5 Book Marketing Tips from The Hobbit

The Hobbit has valuable book marketing tips for authors.

Story structure helps us make sense not just of our writing, but of our lives, and that includes our book marketing. A classic story like The Hobbit: An Unexpected Journey shows observations about the world that can serve as book marketing tips for authors. Here are five I found when I went to see the new Hobbit movie.

1. Be Ready for Adventure

Bilbo Baggins starts out as a comfortable hobbit who likes his dinner and his fire. But when Gandalf and the dwarves call him out of his comfy hobbit hole, he becomes something bigger than he could have imagined.

You probably won’t meet Smaug in your book marketing, unless metaphors count, but you will find challenges and opportunities aplenty. By getting out of your comfort zone and trying new things, you become capable of more than you dreamed of. Make a video? Learn to run a website? Figure out how to make the most of Twitter? Learning, failing, and trying again are all part of your journey as a writer, and fortunately, the orcs are mostly in our imagination.

2. Collect Friends and Associates

Bilbo wouldn’t have been able to go it alone. In fact, he wouldn’t have even tried. And the history of Middle Earth (not to mention the publishing landscape of the real world) would have turned out very differently if he — or J.R.R. Tolkien — had made a different choice.

Find ways to connect with other authors who are traveling your direction on the journey. It might be through live writers’ workshops or critique groups. It might be by following book marketing experts on Twitter and Facebook. It might be by reading books, articles, and blogs by authors who teach about the new publishing landscape. Your friends and allies will help you stay on the path and will be able to give you advice and direction if you have a problem you don’t know how to solve.

3. Have a Map

When Bilbo and the company began their journey, they knew only that they wanted to go to a Lonely Mountain with a dragon inside it. They didn’t know how they would get in or what they would do once they got there. But it was enough to get started.

Likewise, you need a book marketing plan, so that you know where you’re going. You don’t need to be bound by it. Plans may change. You may find that one practice works better than you thought and another doesn’t work at all. Life may throw you surprises. But only by starting with a plan, do you have any chance of reaching your destination.

4. Understand Your Reader’s Motivation

For Bilbo, it was a revelation to understand that the dwarves were motivated on their quest by the same love of home that he felt. When he knew why their quest was so important to them, he felt more committed to helping them achieve their goal.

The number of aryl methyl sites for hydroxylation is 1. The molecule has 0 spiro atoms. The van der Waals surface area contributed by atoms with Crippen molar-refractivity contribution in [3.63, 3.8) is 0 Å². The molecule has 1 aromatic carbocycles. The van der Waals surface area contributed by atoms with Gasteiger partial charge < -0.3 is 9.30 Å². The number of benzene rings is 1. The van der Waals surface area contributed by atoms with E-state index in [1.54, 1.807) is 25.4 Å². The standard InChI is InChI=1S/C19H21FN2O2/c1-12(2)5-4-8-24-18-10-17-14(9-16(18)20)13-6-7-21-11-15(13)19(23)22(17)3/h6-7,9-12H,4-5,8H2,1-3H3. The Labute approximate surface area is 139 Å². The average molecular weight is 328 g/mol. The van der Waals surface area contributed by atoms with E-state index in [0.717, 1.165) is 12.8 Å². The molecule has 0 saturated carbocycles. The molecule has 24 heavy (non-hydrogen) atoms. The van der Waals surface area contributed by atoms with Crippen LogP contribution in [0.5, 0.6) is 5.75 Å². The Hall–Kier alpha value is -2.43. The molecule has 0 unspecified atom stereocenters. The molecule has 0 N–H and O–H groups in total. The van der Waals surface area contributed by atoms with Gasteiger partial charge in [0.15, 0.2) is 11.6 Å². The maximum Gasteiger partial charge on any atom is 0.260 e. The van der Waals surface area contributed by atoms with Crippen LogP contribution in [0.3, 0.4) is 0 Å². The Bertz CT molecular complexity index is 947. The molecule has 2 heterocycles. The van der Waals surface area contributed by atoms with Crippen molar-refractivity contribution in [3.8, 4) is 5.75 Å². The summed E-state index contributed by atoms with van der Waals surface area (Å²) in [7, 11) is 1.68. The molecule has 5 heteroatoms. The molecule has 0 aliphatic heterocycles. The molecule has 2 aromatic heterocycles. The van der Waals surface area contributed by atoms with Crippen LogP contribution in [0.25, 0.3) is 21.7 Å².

For any author, to understand the deepest wants of a reader is to know how to serve that reader, whether the topic is fiction or nonfiction. That’s why target audience is so important. Yes, they’ll buy your books, if your books give them what they want and need. Knowing your target audience puts you in a position to make that happen.

5. Get Expert Help

The dwarves really didn’t want to get help from the elves, but circumstances pushed them into the elves’ sanctuary. But by asking for help, the dwarves found a back door into their destination that made the difference between success and failure for their quest.

You also can find expert help with making your book a success: from editing and publishing to building a platform to managing social media. Whether you want to learn how or have it done for you, you can find qualified, competent help.

The flip side of that (and the lesson of the wizard Saruman) is to be careful whom you listen to. Do your research. Get references. Find out if the expert really is one. Know whether the advice makes sense. If you find someone who seems good, you can invest in a small purchase before you splurge on a big one. Then, if you make a mistake, you haven’t lost much. You can count it as part of the learning process and move on.

For example, Dana Lynn Smith has worked more than 17 years in the publishing business and now helps authors build successful publishing careers. She’s about to offer three book marketing webinars over the next couple of weeks, each one dedicated to the unique needs of a discrete group of authors. Here is the information:

The webinars are very modestly priced, and she offers abundant resources, along with a 30-day money-back guarantee. You really can’t afford not to check out the information at her website.



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